Safety at home and at work

knives2Like charity, safety should begin at home

It may surprise you to know that more accidents happen at home than anywhere else, including on our roads. In fact every year around 6000 people in the UK die from accidents at home.

The staggering cost of accidents in the home

According to the Royal Society for the Prevention of Accidents (RoSPA), the annual cost of hospital treatment for casualties who are injured by accidents in the home (around 2.7 million people) is a staggering £45.63billion. This figure does not include the cost of people who die from their injuries, or the cost of people who seek GP treatment instead of going to hospital. So the true cost is actually even higher.

More accidents happen in the living room than anywhere else, where huge, flat screen TV’s are amongst some of the biggest culprits for injuries to children. Incredibly, in the US, falling TV’s send a child to the ER every 30 minutes.

If you are thinking sharp knives, whirring blender blades and DIY electrical wiring, then yes, the statistics are stomach churning. Yet it is often when we are just getting on with the day, taking those tiny short-cuts that speed up the mundane tasks when most accidents and injuries occur.

The reason why its the improvised oven glove that gets you and not the hedge trimmer is because the hedge trimmer is a big, loud power tool with slashing blades and from the moment you see it sitting on the shelf in the garage you know to be very careful with it or your piano playing days may be over.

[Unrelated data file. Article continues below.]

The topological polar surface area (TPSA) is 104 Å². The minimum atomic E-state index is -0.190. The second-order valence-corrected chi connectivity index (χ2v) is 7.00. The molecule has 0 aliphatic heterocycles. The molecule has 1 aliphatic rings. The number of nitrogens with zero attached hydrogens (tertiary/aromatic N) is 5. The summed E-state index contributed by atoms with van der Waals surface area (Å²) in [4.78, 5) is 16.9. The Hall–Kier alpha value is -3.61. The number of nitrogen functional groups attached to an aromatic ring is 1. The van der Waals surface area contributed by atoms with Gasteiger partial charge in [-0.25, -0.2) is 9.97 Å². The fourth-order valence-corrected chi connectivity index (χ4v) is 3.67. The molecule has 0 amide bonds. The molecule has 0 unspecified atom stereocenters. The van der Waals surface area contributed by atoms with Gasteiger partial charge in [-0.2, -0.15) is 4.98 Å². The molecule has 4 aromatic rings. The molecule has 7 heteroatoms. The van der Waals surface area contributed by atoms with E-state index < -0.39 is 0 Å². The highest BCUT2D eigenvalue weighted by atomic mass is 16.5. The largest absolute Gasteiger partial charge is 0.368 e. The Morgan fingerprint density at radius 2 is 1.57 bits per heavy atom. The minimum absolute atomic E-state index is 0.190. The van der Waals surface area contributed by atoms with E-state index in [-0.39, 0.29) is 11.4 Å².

In other words, its easy to assess the risk associated with using a hedge trimmer, its obvious that it is something that has inherent risk attached to using it. Most people who use one will never suffer an injury whilst trimming their hedges because they exercise caution and don’t take risks when using it.

Crucially, its when the potential danger is less obvious that your ability to perceive risk will save the day.

Charlie says…

When it comes to grisly accidents, most of us over the age of 35 will remember the public safety information films that used to be on TV (with a mixture of warm nostalgia and terror). Whether it was Charlie, the wonky cat, warning of the perils from everything from playing with matches to mullet-clad strangers, or the toe-curling horror of watching the boy running gleefully down the beach in bare feet, getting closer and closer to the jagged piece of broken glass that lay ahead of him, those adverts did their job.

No kid who grew up watching them ever flew a kite near power lines or played with a Frisbee anywhere near an electricity sub-station.

Learn the life skill of risk assessment

However, while those vivid depictions of dire consequences worked in scaring kids away from certain situations, they did not teach us how to actually assess risk for ourselves.

Assessing and balancing risk is a life skill, whether you are at work or about to step onto a wobbly stool to reach up to get something out of the cupboard at home.

Effective safety training at work will also improve your safety at home because good and bad safety cultures become part of you, you don’t switch them off when you clock out at the end of the day.

Our Risks, Benefits and Consequences workshop is designed to show you how to perceive and balance risk and consequences in every aspect of life in an extremely realistic and memorable way using examples from delegates own life and experiences.

Book yourself and your staff into this workshop today, it’s unique approach to understanding the principle of risk perception is the foundation stone of a good safety culture.